Venezuelan President Nicolás Maduro has issued the largest list of presidential pardons since he came to power seven years ago.

On Monday, Maduro expunged the judicial records of more than 100 political opponents, in an effort to bolster the legitimacy of his authoritarian administration prior to the winter's legislative elections.

Nearly 400 Venezuelans were being been held as political prisoners before Monday’s pardons, according to The New York Times.

His pardons included major opposition figures, notably including United States-backed opposition leader Juan Guaidó's former chief of staff Roberto Marrero.

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While several of those who were granted clemency were in prison pending criminal trials, others — including lawmakers – had yet to face formal charges but were under investigation. Of that group, some had either hid in foreign embassies in the capital city of Caracas or lived in exile as they fought a host of charges against them.

In the announcement, Communications Minister Jorge Rodríguez called the action a “message to the world and to Venezuela” about the Dec. 6, 2020, races.

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While the country's opposition is divided over whether to participate in the elections or not, Guaidó has said he will boycott it.

“Look, we’re fighting here for democracy,” Guaidó told The Associated Press at the beginning of the month. “The fight we’re waging in Venezuela rises from the legitimacy of our constitution.”

In 2018, Maduro declared victory in an election widely viewed as fraudulent.

The Washington Post reported Monday night that the pardons were partially the product of government negotiations with senior opposition leaders who have been critical of Guaidó including former presidential candidate Henrique Capriles.

The Post noted that before Guaidó’s rise to prominence last year, the Venezuelan opposition had been immobilized by infighting.

Opposition leader Juan Guaido listens during a legislative session being held at a religious, private school in Caracas, Venezuela, an alternative location due to the government continuously blocking their access to National Assembly chambers. Guaidó said Monday that two U.S.-based political advisers have resigned following a failed incursion into Venezuela aimed at capturing President Nicolás Maduro. (AP Photo/Ariana Cubillos, File)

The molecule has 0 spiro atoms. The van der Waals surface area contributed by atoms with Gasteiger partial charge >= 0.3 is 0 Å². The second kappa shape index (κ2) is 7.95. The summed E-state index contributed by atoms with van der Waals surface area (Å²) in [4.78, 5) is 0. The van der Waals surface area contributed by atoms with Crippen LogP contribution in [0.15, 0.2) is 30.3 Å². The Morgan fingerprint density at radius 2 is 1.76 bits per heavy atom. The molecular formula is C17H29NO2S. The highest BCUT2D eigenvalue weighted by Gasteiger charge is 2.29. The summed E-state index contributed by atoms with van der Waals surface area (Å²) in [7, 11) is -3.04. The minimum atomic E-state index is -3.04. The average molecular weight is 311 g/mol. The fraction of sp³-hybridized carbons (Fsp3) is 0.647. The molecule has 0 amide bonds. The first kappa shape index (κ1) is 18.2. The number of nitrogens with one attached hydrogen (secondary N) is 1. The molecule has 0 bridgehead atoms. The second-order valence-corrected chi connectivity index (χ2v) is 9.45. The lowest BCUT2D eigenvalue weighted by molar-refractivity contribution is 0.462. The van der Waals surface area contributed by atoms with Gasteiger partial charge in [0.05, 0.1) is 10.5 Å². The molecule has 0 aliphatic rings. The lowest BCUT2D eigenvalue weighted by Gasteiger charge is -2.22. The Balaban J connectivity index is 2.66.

Opposition leader Juan Guaido listens during a legislative session being held at a religious, private school in Caracas, Venezuela, an alternative location due to the government continuously blocking their access to National Assembly chambers. Guaidó said Monday that two U.S.-based political advisers have resigned following a failed incursion into Venezuela aimed at capturing President Nicolás Maduro. (AP Photo/Ariana Cubillos, File)

Additionally, while Guaidó was able to unite the fragmented party into a united coalition against Maduro's government, mass protests and talks led nowhere.

While Guaidó has warned against the possibility of future election fraud, others have advocated for continued negotiations to join the vote — including senior members of Venezuela’s influential Catholic Church.

“If [these opposition politicians] want to run, it’s up to them,” Rodríguez said.

Maduro's administration has allegedly offered opposition lawmakers money and pardons if they agree to participate.

Political analysts say that the dissenting factor of the opposition is doing exactly what Maduro wants them to do.

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While the U.S. has said it will continue to recognize Guaidó, the challenge in ousting Maduro has only increased.

The U.S. is among more than 50 nations that have recognized Guaidó as the country's interim leader.

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“In our view the constitutional president of Venezuela today and after Jan. 5, 2021, is Juan Guaidó,” the State Department's Special Representative for Venezuela Elliott Abrams told the U.S. Senate’s Committee on Foreign Relations in a hearing. “[Maduro] will not change the legal status for many countries around the world — and especially for us.”

Thus far, an estimated 5 million Venezuelans have fled due to food and gasoline shortages and a broken health care system that is showing signs of buckling as the coronavirus pandemic surges.

The Associated Press contributed to this report.

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